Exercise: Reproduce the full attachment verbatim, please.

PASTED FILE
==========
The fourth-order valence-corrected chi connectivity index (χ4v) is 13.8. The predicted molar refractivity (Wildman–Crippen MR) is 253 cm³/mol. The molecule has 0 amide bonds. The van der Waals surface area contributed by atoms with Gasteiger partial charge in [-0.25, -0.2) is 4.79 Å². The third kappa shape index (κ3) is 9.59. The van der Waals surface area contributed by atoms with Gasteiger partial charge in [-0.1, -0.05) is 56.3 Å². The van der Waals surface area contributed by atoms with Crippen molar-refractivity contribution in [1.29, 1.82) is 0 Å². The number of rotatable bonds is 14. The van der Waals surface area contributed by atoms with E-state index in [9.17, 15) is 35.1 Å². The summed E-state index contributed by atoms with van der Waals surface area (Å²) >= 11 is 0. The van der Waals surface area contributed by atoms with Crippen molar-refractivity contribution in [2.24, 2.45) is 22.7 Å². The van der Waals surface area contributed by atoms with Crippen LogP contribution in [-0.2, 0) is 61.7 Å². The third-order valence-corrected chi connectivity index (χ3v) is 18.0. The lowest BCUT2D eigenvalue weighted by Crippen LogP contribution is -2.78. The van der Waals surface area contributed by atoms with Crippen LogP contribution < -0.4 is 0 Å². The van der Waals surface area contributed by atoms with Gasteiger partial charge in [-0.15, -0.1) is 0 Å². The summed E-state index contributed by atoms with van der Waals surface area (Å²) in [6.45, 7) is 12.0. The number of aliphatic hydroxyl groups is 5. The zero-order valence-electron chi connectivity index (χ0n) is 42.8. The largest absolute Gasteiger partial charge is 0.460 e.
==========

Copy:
The fourth-order valence-corrected chi connectivity index (χ4v) is 13.8. The predicted molar refractivity (Wildman–Crippen MR) is 253 cm³/mol. The molecule has 0 amide bonds. The van der Waals surface area contributed by atoms with Gasteiger partial charge in [-0.25, -0.2) is 4.79 Å². The third kappa shape index (κ3) is 9.59. The van der Waals surface area contributed by atoms with Gasteiger partial charge in [-0.1, -0.05) is 56.3 Å². The van der Waals surface area contributed by atoms with Crippen molar-refractivity contribution in [1.29, 1.82) is 0 Å². The number of rotatable bonds is 14. The van der Waals surface area contributed by atoms with E-state index in [9.17, 15) is 35.1 Å². The summed E-state index contributed by atoms with van der Waals surface area (Å²) >= 11 is 0. The van der Waals surface area contributed by atoms with Crippen molar-refractivity contribution in [2.24, 2.45) is 22.7 Å². The van der Waals surface area contributed by atoms with Crippen LogP contribution in [-0.2, 0) is 61.7 Å². The third-order valence-corrected chi connectivity index (χ3v) is 18.0. The lowest BCUT2D eigenvalue weighted by Crippen LogP contribution is -2.78. The van der Waals surface area contributed by atoms with Crippen LogP contribution < -0.4 is 0 Å². The van der Waals surface area contributed by atoms with Gasteiger partial charge in [-0.15, -0.1) is 0 Å². The summed E-state index contributed by atoms with van der Waals surface area (Å²) in [6.45, 7) is 12.0. The number of aliphatic hydroxyl groups is 5. The zero-order valence-electron chi connectivity index (χ0n) is 42.8. The largest absolute Gasteiger partial charge is 0.460 e.